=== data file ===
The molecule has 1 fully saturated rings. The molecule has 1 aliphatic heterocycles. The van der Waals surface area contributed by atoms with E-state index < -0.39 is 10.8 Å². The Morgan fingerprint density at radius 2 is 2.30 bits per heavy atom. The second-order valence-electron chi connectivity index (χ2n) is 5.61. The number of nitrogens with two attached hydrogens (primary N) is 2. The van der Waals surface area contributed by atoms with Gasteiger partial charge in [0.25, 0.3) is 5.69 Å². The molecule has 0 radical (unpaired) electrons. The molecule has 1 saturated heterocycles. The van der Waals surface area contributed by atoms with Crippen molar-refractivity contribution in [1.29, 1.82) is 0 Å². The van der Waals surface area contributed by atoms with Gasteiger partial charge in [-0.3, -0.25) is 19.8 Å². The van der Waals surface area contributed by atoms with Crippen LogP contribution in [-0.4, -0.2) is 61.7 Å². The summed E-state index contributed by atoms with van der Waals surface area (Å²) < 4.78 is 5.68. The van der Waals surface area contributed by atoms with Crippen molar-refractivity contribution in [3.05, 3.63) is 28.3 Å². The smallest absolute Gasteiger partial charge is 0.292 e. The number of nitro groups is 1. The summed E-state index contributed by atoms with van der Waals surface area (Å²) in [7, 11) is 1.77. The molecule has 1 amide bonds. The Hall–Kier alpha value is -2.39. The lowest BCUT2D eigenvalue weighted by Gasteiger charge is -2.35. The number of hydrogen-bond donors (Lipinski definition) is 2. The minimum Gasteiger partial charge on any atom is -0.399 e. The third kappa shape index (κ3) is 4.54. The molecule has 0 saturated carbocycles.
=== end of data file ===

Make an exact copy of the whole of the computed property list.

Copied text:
The molecule has 1 fully saturated rings. The molecule has 1 aliphatic heterocycles. The van der Waals surface area contributed by atoms with E-state index < -0.39 is 10.8 Å². The Morgan fingerprint density at radius 2 is 2.30 bits per heavy atom. The second-order valence-electron chi connectivity index (χ2n) is 5.61. The number of nitrogens with two attached hydrogens (primary N) is 2. The van der Waals surface area contributed by atoms with Gasteiger partial charge in [0.25, 0.3) is 5.69 Å². The molecule has 0 radical (unpaired) electrons. The molecule has 1 saturated heterocycles. The van der Waals surface area contributed by atoms with Crippen molar-refractivity contribution in [1.29, 1.82) is 0 Å². The van der Waals surface area contributed by atoms with Gasteiger partial charge in [-0.3, -0.25) is 19.8 Å². The van der Waals surface area contributed by atoms with Crippen LogP contribution in [-0.4, -0.2) is 61.7 Å². The summed E-state index contributed by atoms with van der Waals surface area (Å²) < 4.78 is 5.68. The van der Waals surface area contributed by atoms with Crippen molar-refractivity contribution in [3.05, 3.63) is 28.3 Å². The smallest absolute Gasteiger partial charge is 0.292 e. The number of nitro groups is 1. The summed E-state index contributed by atoms with van der Waals surface area (Å²) in [7, 11) is 1.77. The molecule has 1 amide bonds. The Hall–Kier alpha value is -2.39. The lowest BCUT2D eigenvalue weighted by Gasteiger charge is -2.35. The number of hydrogen-bond donors (Lipinski definition) is 2. The minimum Gasteiger partial charge on any atom is -0.399 e. The third kappa shape index (κ3) is 4.54. The molecule has 0 saturated carbocycles.